In 2009, the state imposed a 1% tax on money wired out of state via Western Union and other cash-transfer outlets. Legal residents and citizens can apply for refunds when filing state taxes; so if you pay your state taxes, it doesn’t cost you a cent.
If you don’t pay taxes, if you’re here illegally, you’re going to help pay for the burden you’re putting on American taxpayer-backed public service as well as help fund anti-drug enforcement.
Judging from the tens of millions in revenues and the howls that it’s raised south of the border, the tax is working. Mexico City’s pols slammed it as “discriminatory and immoral.”
In 2007, The Los Angeles Times wrote an article quoting a Democratic state senator from Dallas who wanted to tax remittances to Mexico and even pushed
“Why should illegal immigrants, who by virtue of being in the country have broken the law, be able to get the same state services as a citizen?” asked state Sen. Royce West, a Democrat from Dallas who is proposing one of several measures to tax remittances to Mexico. He said his legislation was one way to raise money for healthcare programs.
Texas legislator proposing bill to charge 8% tax on money sent out of Texas using wire transfers. He says $6 billion sent yearly to Mexico.
— Ed Joyce (@EdJoyce) November 13, 2010
Internationally this taxation happens fairly often.
In Korea the government taxes money from paychecks to offset the cost of the Americans teaching English. They give you some of that money back when you go back to America.
Changing the behavior of the companies controlling the follow of money will probably change the flow of immigrants into America.
Even the New York Times discussed how much Western Union had helped illegal immigrants and change America’s politics in 2007.
To glimpse how migration is changing the world, consider Western Union, a fixture of American lore that went bankrupt selling telegrams at the dawn of the Internet age but now earns nearly $1 billion a year helping migrants across the globe send money home.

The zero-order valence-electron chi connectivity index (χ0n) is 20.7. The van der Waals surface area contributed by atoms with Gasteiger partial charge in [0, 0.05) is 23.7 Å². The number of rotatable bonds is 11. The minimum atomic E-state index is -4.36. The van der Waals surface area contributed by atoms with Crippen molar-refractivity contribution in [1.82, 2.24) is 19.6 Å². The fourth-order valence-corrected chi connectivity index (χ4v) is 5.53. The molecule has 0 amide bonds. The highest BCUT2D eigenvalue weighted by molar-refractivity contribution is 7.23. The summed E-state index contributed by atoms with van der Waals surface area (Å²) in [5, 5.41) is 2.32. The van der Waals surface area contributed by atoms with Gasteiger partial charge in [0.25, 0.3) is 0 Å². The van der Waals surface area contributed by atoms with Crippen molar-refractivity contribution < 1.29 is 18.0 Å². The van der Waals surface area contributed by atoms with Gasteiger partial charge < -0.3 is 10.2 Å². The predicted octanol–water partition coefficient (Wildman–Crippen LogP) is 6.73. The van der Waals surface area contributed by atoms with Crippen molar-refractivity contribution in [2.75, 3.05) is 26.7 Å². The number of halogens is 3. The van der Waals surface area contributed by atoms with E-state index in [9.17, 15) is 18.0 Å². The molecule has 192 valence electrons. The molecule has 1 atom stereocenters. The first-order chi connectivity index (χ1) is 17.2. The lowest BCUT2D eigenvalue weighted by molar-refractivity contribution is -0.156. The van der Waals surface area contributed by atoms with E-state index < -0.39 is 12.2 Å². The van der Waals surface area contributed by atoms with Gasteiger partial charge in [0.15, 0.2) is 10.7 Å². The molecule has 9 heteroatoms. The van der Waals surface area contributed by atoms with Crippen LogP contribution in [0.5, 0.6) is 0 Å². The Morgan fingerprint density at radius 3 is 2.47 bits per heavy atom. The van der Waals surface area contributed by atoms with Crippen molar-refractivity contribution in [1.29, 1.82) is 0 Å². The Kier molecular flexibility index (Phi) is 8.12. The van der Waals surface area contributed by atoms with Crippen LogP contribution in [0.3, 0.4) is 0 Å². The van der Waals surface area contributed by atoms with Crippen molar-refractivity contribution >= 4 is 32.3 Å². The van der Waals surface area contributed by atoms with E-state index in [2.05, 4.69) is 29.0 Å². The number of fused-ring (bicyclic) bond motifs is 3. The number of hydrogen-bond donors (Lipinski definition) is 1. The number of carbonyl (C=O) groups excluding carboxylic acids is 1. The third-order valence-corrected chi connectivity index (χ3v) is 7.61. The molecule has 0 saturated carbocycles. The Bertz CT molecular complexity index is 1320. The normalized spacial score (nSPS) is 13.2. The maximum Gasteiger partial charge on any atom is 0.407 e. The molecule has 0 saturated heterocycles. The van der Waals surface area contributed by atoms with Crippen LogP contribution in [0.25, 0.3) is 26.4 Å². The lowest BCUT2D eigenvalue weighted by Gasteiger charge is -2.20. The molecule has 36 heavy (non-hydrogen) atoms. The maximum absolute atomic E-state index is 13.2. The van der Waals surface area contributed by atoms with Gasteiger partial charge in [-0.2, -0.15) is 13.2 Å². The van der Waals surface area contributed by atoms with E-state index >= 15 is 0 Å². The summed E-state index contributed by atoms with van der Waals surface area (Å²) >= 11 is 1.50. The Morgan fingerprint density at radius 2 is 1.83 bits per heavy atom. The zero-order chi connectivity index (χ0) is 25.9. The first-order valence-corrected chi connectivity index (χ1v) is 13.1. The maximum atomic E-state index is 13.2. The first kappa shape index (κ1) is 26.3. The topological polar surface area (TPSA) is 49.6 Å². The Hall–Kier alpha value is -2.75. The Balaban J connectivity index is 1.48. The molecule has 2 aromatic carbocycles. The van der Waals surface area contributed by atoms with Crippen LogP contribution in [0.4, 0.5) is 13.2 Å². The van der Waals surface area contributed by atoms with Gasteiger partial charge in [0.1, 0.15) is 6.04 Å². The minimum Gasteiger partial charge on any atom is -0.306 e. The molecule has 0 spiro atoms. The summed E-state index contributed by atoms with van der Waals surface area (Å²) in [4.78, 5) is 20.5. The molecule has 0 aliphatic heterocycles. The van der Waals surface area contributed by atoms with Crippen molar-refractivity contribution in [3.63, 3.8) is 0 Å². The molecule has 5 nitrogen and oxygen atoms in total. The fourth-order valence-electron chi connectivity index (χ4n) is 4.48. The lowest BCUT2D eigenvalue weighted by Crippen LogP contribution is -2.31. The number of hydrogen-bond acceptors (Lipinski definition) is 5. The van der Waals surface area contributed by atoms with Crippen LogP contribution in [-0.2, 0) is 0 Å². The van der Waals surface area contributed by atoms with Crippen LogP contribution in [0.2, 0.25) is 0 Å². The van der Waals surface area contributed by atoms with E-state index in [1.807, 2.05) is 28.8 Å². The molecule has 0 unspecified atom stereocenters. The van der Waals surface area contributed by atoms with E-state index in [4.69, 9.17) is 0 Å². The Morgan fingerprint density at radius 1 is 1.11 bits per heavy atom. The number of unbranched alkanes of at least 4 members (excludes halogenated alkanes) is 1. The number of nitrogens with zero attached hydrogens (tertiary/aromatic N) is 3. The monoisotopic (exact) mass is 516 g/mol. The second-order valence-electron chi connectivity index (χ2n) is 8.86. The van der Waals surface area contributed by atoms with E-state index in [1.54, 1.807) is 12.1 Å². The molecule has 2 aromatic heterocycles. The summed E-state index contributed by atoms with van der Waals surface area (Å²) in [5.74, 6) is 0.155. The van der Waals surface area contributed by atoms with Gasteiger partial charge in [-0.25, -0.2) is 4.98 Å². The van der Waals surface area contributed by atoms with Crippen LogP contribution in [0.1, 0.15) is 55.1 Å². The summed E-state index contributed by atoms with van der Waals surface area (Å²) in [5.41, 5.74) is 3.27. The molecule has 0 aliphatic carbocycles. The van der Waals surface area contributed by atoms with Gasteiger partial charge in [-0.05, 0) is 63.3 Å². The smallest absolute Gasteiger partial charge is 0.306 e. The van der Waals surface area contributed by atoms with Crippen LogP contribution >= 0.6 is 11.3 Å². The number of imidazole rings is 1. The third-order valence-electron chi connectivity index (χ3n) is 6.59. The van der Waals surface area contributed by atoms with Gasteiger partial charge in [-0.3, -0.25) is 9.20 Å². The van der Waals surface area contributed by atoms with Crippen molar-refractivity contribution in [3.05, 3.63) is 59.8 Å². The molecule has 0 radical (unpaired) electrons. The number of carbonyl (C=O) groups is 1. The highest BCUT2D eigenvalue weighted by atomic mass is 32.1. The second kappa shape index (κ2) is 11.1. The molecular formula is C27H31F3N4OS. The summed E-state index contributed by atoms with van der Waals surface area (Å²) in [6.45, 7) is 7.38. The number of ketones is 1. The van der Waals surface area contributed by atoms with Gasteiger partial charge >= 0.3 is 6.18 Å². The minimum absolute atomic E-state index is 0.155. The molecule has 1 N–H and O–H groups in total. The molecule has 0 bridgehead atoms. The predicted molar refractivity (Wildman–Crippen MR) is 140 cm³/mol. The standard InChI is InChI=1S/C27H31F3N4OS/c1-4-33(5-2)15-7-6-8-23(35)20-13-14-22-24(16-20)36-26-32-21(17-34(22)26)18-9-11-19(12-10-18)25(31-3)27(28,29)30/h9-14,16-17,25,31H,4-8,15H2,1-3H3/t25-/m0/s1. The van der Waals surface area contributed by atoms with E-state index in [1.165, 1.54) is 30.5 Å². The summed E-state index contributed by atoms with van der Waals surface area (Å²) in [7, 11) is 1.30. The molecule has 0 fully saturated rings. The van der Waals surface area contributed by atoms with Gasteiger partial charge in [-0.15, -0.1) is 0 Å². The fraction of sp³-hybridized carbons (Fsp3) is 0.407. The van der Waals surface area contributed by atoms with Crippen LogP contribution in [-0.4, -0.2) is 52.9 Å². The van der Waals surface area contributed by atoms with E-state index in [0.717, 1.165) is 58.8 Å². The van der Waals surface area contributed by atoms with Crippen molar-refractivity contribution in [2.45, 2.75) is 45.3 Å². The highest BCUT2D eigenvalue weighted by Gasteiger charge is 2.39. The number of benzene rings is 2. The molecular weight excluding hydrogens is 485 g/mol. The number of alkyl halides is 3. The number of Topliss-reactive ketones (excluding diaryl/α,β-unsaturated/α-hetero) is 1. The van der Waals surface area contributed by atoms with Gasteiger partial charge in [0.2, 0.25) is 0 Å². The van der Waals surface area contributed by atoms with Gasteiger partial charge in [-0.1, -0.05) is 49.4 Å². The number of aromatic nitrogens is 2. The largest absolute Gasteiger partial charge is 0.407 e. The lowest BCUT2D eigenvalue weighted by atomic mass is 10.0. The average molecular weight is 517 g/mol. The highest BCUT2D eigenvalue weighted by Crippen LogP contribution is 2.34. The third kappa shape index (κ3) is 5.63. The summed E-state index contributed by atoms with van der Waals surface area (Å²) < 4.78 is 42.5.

Migration is so central to Western Union operations that forecasts of border crossings drive the company’s share price. Its researchers outpace the U.S. Census Bureau in tracking migrants.
Long synonymous with Morse code, the company now advertises in the United States in languages like Tagalog and Twi and runs promotions for celebrations as obscure as Phagwa and Fiji Day. Its executives hail migrants as ”heroes” and once tried to oust Representative Tom Tancredo, a Republican of Colorado, because of his push for tougher immigration laws.
”Global migration is the cornerstone of how we’ve grown,” said Christina Gold, chief executive of Western Union.
With five times as many locations worldwide as McDonald’s, Starbucks, Burger King and Wal-Mart combined, Western Union is the lone behemoth among hundreds of money transfer companies. Little noticed by the public and seldom studied by scholars, these businesses form the infrastructure of global migration, a force remaking economics, politics and cultures across the world.
Last year migrants from poor countries sent $300 billion back to their home countries, more than three times the world’s foreign-aid budgets combined.
Western Union’s dominance of the industry casts it in a host of unlikely new roles: as a force in development economics, a player in U.S. immigration debates and a target of contrasting attacks.
Its unparalleled reach gives millions of migrants a safe way to transmit money, and may even increase the amounts sent. But critics have long complained about its fees, which can run from about 4 percent to 20 percent or more. And company lobbying for immigrant-friendly laws has raised the ire of people who say it profits from, or even promotes, illegal immigration.
Western Union tracks migrants so closely that it has made pitches to illegal immigrants just released from detention camps.
After settling a lawsuit that accused it of hiding large fees, Western Union set out to recast its image, portraying itself as the migrants’ trusted friend. Over the past four years, it has spent more than $1 billion on marketing, has selectively cut prices and even charged into U.S. politics, donating to immigrants’ rights groups and advocating a path to legalization for illegal immigrants.
While some migrant groups remain wary, the company has won unlikely praise.
”Western Union has become a company that values and protects its customers,” said Matthew Piers, the Chicago lawyer who sued the company. ”Nobody was more surprised at the change than me, because I was Western Union critic Numero Uno.”
Western Union’s attempts to capture the attention of migrants can be seen in a government office in Manila, where a half million Filipinos a year wait to have their papers processed before leaving for jobs overseas. Everything in the waiting room is labeled ”Western Union”: the backs of the chairs, the tops of the desks and the front of the menu in the adjacent cafeteria.